The ITIL 4 capacity and performance management practice

The purpose of the capacity and performance management practice is to ensure that services achieve agreed and expected performance, satisfying current and future demand in a cost-effective way.

When business services are running on a cloud such as AWS, Azure, or Google, it refers to the capacity and performance of the individual cloud services used to run an application and provide a service – not the cloud service provider (CSP) as a whole.

Capacity and performance management activities thus include:

  • Researching and monitoring current service performance
  • Capacity and performance modeling
  • Capacity requirements analysis
  • Demand forecasting and resource planning
  • Performance improvement planning.

The great news for IT service managers who are using ITIL 4 is that one of the five essential cloud characteristics – elasticity – transforms capacity and performance management for the better over non-cloud systems.

How capacity management works in the cloud

Cloud elasticity and the illusion of infinite resources changes the approach to capacity and performance management. Cloud reduces, but doesn’t eliminate, the burden of upfront modeling and it fundamentally moves an organization from making “upfront, multi-year capital expenditure big bets” to a “just-in-time, pay for what you use” model. And capacity modeling moves from “design for the theoretical future peak” to “design for actual use.”

AWS, for example, has Performance Efficiency as one of their five pillars in their very popular Well-Architected Framework.

Cloud transforms capacity and performance management in the following ways: 

  1. It democratizes advanced technologies – what was once the preserve of big-budget IT organizations is now available to one-person startups. An example is Serverless DynamoDB which means that anyone and everyone doesn’t have to know about services, or about databases, and only pays for the transactions they process.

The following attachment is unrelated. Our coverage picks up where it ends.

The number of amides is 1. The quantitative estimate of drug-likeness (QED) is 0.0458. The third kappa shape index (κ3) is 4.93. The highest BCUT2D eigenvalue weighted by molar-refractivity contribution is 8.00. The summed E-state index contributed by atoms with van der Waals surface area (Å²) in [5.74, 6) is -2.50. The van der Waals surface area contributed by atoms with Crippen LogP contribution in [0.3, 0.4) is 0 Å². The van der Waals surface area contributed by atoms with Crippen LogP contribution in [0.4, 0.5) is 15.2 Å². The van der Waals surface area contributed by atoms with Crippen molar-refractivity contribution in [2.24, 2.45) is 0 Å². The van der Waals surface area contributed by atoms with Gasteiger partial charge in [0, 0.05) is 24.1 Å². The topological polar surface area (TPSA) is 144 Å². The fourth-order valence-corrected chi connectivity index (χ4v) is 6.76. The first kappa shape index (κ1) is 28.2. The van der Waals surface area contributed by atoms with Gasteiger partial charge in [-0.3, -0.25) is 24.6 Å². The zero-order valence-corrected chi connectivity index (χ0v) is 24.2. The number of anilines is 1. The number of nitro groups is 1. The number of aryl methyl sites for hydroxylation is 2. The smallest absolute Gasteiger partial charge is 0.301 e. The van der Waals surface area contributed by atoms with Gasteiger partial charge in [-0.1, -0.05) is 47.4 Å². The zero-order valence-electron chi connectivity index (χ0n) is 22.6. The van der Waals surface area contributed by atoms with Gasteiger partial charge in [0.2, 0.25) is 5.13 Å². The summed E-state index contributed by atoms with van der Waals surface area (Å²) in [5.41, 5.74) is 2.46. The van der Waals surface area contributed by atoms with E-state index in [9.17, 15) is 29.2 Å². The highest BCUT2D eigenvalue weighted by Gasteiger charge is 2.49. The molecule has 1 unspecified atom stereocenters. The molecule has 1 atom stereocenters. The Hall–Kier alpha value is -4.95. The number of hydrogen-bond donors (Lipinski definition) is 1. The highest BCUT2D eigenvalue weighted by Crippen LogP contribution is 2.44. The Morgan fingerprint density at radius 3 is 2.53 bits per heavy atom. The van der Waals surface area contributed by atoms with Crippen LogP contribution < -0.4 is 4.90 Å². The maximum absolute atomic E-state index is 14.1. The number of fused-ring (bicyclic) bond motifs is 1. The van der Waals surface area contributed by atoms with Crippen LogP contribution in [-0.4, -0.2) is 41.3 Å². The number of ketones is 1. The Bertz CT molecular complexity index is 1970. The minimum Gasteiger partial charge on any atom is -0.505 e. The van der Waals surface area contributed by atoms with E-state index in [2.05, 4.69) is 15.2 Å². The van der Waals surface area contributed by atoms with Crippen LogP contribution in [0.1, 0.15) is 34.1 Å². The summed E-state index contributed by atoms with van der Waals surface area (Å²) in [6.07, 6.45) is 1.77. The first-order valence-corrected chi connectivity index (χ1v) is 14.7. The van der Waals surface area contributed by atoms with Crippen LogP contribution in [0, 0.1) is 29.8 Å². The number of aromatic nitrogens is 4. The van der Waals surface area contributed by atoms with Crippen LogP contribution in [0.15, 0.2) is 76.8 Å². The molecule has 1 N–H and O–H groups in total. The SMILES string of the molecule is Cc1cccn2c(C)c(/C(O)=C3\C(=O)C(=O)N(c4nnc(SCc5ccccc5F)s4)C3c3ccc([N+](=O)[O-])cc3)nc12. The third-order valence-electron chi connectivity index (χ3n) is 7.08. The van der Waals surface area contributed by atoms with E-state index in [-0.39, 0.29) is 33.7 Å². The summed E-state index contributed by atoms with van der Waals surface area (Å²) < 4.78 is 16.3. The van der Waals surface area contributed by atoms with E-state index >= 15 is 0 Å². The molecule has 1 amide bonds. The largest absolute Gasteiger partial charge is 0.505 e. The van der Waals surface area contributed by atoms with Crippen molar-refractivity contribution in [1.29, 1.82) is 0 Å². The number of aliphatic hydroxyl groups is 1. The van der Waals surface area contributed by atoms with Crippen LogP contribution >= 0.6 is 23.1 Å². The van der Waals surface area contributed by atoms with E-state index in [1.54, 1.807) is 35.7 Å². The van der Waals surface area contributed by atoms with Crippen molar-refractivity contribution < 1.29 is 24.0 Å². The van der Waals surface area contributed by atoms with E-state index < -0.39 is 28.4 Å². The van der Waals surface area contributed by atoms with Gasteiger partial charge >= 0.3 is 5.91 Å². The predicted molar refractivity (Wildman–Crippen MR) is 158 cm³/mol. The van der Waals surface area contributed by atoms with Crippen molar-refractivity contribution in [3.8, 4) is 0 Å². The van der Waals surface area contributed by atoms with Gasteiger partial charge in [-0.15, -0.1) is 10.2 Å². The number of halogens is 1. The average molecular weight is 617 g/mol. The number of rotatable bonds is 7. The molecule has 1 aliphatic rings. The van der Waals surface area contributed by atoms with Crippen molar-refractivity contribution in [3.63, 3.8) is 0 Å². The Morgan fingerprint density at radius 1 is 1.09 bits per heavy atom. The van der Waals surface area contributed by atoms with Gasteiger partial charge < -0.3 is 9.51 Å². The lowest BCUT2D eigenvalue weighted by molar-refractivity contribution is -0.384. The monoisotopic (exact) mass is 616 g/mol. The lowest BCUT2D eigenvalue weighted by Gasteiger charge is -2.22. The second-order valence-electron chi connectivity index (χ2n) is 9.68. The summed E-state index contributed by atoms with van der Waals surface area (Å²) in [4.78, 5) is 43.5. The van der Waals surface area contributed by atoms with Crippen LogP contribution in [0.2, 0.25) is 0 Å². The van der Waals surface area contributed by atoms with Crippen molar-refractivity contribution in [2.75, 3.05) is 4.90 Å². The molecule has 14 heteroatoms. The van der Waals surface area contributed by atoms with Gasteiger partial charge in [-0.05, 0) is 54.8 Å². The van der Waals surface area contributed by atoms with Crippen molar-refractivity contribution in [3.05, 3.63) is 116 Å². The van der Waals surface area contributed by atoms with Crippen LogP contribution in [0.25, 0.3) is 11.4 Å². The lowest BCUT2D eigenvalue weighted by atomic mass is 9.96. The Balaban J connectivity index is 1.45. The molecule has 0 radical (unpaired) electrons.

2. You can scale in minutes – if you have a sudden demand peak, easily add capacity then turn it off when demand lowers. But beware of limits enforced by the cloud service provider.
  3. You can get out of the infrastructure game – use cloud managed services instead of the non-cloud practice of “rolling your own.” Move towards modern “serverless” technology that more closely aligns your costs to transactions and reduces capacity planning effort.
  4. You can experiment often – test new features and the load-bearing capabilities by duplicating whole environments, testing them, then turning them off. It’s a vast improvement for modeling.
  5. You get “mechanical sympathy” – systems that gracefully handle hardware failures and avoid hidden performance bottlenecks – and you are able to use the right tool for the job. Leading clouds have multiple managed database types available that serve different needs.

As in all things cloud, the key to success is adjusting your organizations thinking – for instance, how to apply ITIL 4 – to exploit cloud characteristics. This means avoiding the application of non-cloud practices to cloud.